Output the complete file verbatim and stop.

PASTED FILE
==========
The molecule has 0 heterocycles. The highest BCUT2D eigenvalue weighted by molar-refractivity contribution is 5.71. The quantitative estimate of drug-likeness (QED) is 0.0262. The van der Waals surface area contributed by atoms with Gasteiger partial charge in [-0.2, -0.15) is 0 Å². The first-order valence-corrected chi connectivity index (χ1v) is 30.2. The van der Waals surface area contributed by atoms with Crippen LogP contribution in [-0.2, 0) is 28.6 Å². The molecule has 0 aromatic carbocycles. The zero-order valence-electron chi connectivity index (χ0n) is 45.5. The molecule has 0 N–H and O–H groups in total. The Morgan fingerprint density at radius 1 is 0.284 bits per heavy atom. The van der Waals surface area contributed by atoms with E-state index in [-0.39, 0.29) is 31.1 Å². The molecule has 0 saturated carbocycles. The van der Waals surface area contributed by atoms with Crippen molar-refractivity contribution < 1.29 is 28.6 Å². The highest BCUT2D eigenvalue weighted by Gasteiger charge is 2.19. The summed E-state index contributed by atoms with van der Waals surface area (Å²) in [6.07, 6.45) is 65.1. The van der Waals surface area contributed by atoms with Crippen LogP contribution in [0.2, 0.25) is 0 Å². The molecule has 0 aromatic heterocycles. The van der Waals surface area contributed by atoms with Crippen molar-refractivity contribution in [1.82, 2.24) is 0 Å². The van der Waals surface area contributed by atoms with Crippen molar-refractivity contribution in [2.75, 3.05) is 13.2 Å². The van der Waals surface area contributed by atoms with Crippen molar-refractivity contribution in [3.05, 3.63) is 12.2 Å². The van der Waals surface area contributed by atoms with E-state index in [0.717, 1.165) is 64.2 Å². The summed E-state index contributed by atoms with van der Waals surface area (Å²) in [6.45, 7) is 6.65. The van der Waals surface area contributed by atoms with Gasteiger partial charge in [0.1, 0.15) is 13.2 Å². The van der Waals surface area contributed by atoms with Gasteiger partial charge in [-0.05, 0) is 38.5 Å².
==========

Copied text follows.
The molecule has 0 heterocycles. The highest BCUT2D eigenvalue weighted by molar-refractivity contribution is 5.71. The quantitative estimate of drug-likeness (QED) is 0.0262. The van der Waals surface area contributed by atoms with Gasteiger partial charge in [-0.2, -0.15) is 0 Å². The first-order valence-corrected chi connectivity index (χ1v) is 30.2. The van der Waals surface area contributed by atoms with Crippen LogP contribution in [-0.2, 0) is 28.6 Å². The molecule has 0 aromatic carbocycles. The zero-order valence-electron chi connectivity index (χ0n) is 45.5. The molecule has 0 N–H and O–H groups in total. The Morgan fingerprint density at radius 1 is 0.284 bits per heavy atom. The van der Waals surface area contributed by atoms with E-state index in [-0.39, 0.29) is 31.1 Å². The molecule has 0 saturated carbocycles. The van der Waals surface area contributed by atoms with Crippen molar-refractivity contribution < 1.29 is 28.6 Å². The highest BCUT2D eigenvalue weighted by Gasteiger charge is 2.19. The summed E-state index contributed by atoms with van der Waals surface area (Å²) in [6.07, 6.45) is 65.1. The van der Waals surface area contributed by atoms with Crippen LogP contribution in [0.2, 0.25) is 0 Å². The molecule has 0 aromatic heterocycles. The van der Waals surface area contributed by atoms with Crippen molar-refractivity contribution in [1.82, 2.24) is 0 Å². The van der Waals surface area contributed by atoms with Crippen molar-refractivity contribution in [2.75, 3.05) is 13.2 Å². The van der Waals surface area contributed by atoms with Crippen molar-refractivity contribution in [3.05, 3.63) is 12.2 Å². The van der Waals surface area contributed by atoms with E-state index in [0.717, 1.165) is 64.2 Å². The summed E-state index contributed by atoms with van der Waals surface area (Å²) in [6.45, 7) is 6.65. The van der Waals surface area contributed by atoms with Gasteiger partial charge in [0.1, 0.15) is 13.2 Å². The van der Waals surface area contributed by atoms with Gasteiger partial charge in [-0.05, 0) is 38.5 Å².